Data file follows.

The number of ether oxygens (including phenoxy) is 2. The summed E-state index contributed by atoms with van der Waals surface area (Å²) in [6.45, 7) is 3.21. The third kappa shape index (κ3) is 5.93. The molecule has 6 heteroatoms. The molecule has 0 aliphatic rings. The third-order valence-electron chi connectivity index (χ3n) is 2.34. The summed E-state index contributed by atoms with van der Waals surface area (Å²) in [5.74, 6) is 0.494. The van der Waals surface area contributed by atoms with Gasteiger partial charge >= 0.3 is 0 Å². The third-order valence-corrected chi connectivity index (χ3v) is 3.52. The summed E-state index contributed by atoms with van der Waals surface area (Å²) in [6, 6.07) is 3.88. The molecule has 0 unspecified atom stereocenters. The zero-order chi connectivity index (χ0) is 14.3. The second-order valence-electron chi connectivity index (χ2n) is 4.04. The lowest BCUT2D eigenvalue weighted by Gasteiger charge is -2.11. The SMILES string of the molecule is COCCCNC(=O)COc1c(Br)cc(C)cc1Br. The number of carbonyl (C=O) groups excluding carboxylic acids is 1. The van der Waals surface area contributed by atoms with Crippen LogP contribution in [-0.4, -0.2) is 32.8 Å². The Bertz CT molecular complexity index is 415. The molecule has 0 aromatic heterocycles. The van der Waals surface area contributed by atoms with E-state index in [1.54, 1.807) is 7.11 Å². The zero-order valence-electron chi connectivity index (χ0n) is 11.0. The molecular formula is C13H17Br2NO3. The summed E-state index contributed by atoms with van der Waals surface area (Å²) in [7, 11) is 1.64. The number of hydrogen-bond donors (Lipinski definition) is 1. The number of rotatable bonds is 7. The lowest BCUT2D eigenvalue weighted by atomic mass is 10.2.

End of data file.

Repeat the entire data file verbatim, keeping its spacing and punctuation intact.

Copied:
The number of ether oxygens (including phenoxy) is 2. The summed E-state index contributed by atoms with van der Waals surface area (Å²) in [6.45, 7) is 3.21. The third kappa shape index (κ3) is 5.93. The molecule has 6 heteroatoms. The molecule has 0 aliphatic rings. The third-order valence-electron chi connectivity index (χ3n) is 2.34. The summed E-state index contributed by atoms with van der Waals surface area (Å²) in [5.74, 6) is 0.494. The van der Waals surface area contributed by atoms with Gasteiger partial charge >= 0.3 is 0 Å². The third-order valence-corrected chi connectivity index (χ3v) is 3.52. The summed E-state index contributed by atoms with van der Waals surface area (Å²) in [6, 6.07) is 3.88. The molecule has 0 unspecified atom stereocenters. The zero-order chi connectivity index (χ0) is 14.3. The second-order valence-electron chi connectivity index (χ2n) is 4.04. The lowest BCUT2D eigenvalue weighted by Gasteiger charge is -2.11. The SMILES string of the molecule is COCCCNC(=O)COc1c(Br)cc(C)cc1Br. The number of carbonyl (C=O) groups excluding carboxylic acids is 1. The van der Waals surface area contributed by atoms with Crippen LogP contribution in [-0.4, -0.2) is 32.8 Å². The Bertz CT molecular complexity index is 415. The molecule has 0 aromatic heterocycles. The van der Waals surface area contributed by atoms with E-state index in [1.54, 1.807) is 7.11 Å². The zero-order valence-electron chi connectivity index (χ0n) is 11.0. The molecular formula is C13H17Br2NO3. The summed E-state index contributed by atoms with van der Waals surface area (Å²) in [7, 11) is 1.64. The number of hydrogen-bond donors (Lipinski definition) is 1. The number of rotatable bonds is 7. The lowest BCUT2D eigenvalue weighted by atomic mass is 10.2.